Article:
Advertisement

Ezra J. Mishan (1917–2014)

  • Euston QuahEmail author
  • Yew-Kwang Ng
Chapter

Abstract

Quah and Ng first discuss Ezra Mishan’s contributions to cost–benefit analysis, focusing on the appropriate set of individuals to be included, unconventional spillover effects such as ‘keeping up with the Joneses’, and the value of a statistical life. They then provide some qualifications to Mishan’s arguments questioning globalisation and immigration, concentrating on three commonly ignored benefits of a larger population. An increase in population, including as a result of immigration, need not reduce the per capita income due to the presence of increasing returns. Even if per capita income is reduced, existing citizens still gain economically through higher returns of factors complementary to the immigrating labour. Additionally, a larger population reduces the per capita costs of providing public goods, like defence and research.

Keywords

Mishan Cost–benefit analysis Spillover effects Value of life Globalisation Immigration Population 

References

Main Works by Ezra J. Mishan

  1. Mishan, E.J. (1967). The Costs of Economic Growth. London: Staples Press. Revised edition, 1993, Weidenfeld & Nicolson.Google Scholar
  2. Mishan, E.J. (1971). ‘Evaluation of Life and Limb: A Theoretical Approach’. Journal of Political Economy, 79(4): 687–705.CrossRefGoogle Scholar
  3. Mishan, E.J. (1972). Elements of Cost-Benefit Analysis. London: George Allen & Unwin.Google Scholar
  4. Mishan, E.J. (1980). ‘The New Welfare Economics: An Alternative View’. International Economic Review, 21(3): 691–705.CrossRefGoogle Scholar
  5. Mishan, E.J. (2005). ‘Can Globalisation Depress Living Standards in the West?’. Economic Affairs, 25(3): 66–69.CrossRefGoogle Scholar
  6. Mishan, E.J. (2006). ‘A Rejoinder to John Meadowcroft’. Economic Affairs, 26(1): 68–69.CrossRefGoogle Scholar
  7. Mishan, E.J. (2009). Thirteen Persistent Economic Fallacies. Westport, CT: Praeger.Google Scholar
  8. Mishan, E.J. and E. Quah (2007). Cost-Benefit Analysis. Fifth edition. London: Routledge.CrossRefGoogle Scholar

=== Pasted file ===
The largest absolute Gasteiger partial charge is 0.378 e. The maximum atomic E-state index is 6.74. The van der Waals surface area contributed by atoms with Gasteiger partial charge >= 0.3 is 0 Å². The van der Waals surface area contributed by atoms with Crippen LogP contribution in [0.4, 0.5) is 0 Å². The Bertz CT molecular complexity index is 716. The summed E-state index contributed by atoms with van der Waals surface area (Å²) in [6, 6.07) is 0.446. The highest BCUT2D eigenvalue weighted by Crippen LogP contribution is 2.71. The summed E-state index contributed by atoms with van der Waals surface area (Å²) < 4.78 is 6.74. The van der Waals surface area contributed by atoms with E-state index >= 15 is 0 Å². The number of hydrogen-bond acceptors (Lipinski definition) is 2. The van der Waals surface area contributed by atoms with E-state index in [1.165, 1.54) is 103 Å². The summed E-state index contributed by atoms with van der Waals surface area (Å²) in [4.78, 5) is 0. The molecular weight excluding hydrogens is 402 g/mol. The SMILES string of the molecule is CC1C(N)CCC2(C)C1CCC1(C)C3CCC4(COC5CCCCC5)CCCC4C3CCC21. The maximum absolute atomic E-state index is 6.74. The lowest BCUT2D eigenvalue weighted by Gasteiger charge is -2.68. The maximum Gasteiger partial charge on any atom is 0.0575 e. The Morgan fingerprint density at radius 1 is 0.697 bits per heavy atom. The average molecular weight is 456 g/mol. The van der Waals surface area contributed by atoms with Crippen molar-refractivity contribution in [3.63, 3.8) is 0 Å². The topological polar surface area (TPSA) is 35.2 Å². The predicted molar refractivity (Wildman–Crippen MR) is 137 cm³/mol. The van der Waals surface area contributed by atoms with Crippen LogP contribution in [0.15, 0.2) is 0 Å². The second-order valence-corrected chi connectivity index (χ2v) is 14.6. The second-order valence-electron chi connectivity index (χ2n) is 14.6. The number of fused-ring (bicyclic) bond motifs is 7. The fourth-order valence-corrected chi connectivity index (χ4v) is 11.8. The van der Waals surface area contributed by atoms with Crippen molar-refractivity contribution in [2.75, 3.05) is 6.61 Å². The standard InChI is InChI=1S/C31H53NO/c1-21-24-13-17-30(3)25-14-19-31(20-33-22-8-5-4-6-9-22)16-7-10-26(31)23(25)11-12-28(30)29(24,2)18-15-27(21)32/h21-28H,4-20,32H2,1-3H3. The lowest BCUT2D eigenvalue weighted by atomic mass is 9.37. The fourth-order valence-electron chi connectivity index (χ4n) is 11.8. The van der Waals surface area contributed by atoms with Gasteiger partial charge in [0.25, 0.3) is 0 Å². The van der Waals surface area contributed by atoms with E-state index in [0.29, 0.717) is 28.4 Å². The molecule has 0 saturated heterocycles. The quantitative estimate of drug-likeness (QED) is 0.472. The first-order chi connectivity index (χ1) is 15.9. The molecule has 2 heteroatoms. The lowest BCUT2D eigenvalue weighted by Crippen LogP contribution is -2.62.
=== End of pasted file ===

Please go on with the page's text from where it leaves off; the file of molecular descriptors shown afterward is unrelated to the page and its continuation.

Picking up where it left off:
Other Works Referred To

  1. Biausque, V. (2012). The Value of Statistical Life: A Meta-Analysis. Paris: OECD.Google Scholar
  2. Clarke, H.R. and N. Yew-Kwang (1993). ‘Immigration and Economic Welfare: Resource and Environmental Aspects’. Economic Record, 69(3): 259–273.CrossRefGoogle Scholar
  3. Drèze, J. (1962). ‘L’Utilité Sociale d’une Vie Humaine’. Revue Française de Recherche Opérationelle, 23: 93–118.Google Scholar
  4. Gamsakhurdia, T. (2013). ‘The Main Aspects of Evaluating Government Projects and Programmes by Using the Cost-Benefit Analysis’. European Scientific Journal, 2(Special Edition): 241–245.Google Scholar
  5. Giles, R.P. (2016). Economic Wealth Creation and the Social Division of Labour: Institutions, Trust and Networks. Belfast: Queen’s Management School, QUB.Google Scholar
  6. Greene, W. (1971). ‘The Luddites Were Not All Wrong’. The New York Times, 21 November. Available at: http://www.nytimes.com/1971/11/21/archives/the-luddites-were-not-all-wrong-luddites-were-not-all-wrong-we.html?_r=0.
  7. Meadowcroft, J. (2006). ‘Free Trade, “Pauper Labour” and Prosperity: A Reply to Professor Mishan’. Economic Affairs, 6(1): 65–67.CrossRefGoogle Scholar
  8. Ng, Y.-K. (1984). ‘Quasi-Pareto Social Improvements’. American Economic Review, 74(5): 1033–1050.Google Scholar
  9. Ng, Y.-K. (2003). ‘From Preference to Happiness: Towards a More Complete Welfare Economics’. Social Choice and Welfare, 20(2): 307–350.CrossRefGoogle Scholar
  10. Ng, Y.-K. (2015). ‘Welfare Economics’. In J.D. Wright (editor-in-chief) International Encyclopedia of the Social & Behavioral Sciences. Volume 25. Second edition. Oxford: Elsevier: 497–503.CrossRefGoogle Scholar
  11. Ng, Y.-K. (2016). ‘Welfare-Reducing Growth and Cost-Benefit Analysis: Essay in Memory of E.J. Mishan’. Singapore Economic Review, 61(3): 1–9.CrossRefGoogle Scholar
  12. Papadakis, E. (1998). Historical Dictionary of the Green Movement. London: Scarecrow Press.Google Scholar
  13. Quah, E. (2016). ‘Editor’s Comments on Special Issue in Honor and Memory of Professor Ezra J. Mishan’. Singapore Economic Review, 61(3): 1–2.CrossRefGoogle Scholar
  14. Quah, E. and K.C. Tan (1998). ‘The Siting Problem of NIMBY Facilities: Cost-Benefit Analysis and Auction Mechanisms’. Environment and Planning C: Government and Policy, 16(3): 255–264.CrossRefGoogle Scholar
  15. Quah, E. and K.C. Tan (2002). Siting Environmentally Unwanted Facilities: Risks, Trade-Offs and Choices. Cheltenham, UK and Northampton, MA: Edward Elgar.Google Scholar
  16. Quah, E. and J. Yong (2008). ‘An Assessment of Four Popular Auction Mechanisms in the Siting of NIMBY Facilities: Some Experimental Evidence’. Applied Economics, 40(7): 841–852.CrossRefGoogle Scholar
  17. Sinclair, P. (2016). ‘Ezra Mishan, Contrarian and Sage: An Appreciation’. Singapore Economic Review, 61(3): 1–9.CrossRefGoogle Scholar
  18. Yang, X. and Y.-K. Ng (1993). Specialization and Economic Organization. Amsterdam: North-Holland.Google Scholar

Copyright information

© The Author(s) 2018

Authors and Affiliations

  1. 1.Division of Economics, School of Social SciencesNanyang Technological UniversitySingaporeSingapore
  2. 2.Division of Economics, School of Social SciencesNanyang Technological UniversitySingaporeSingapore

Personalised recommendations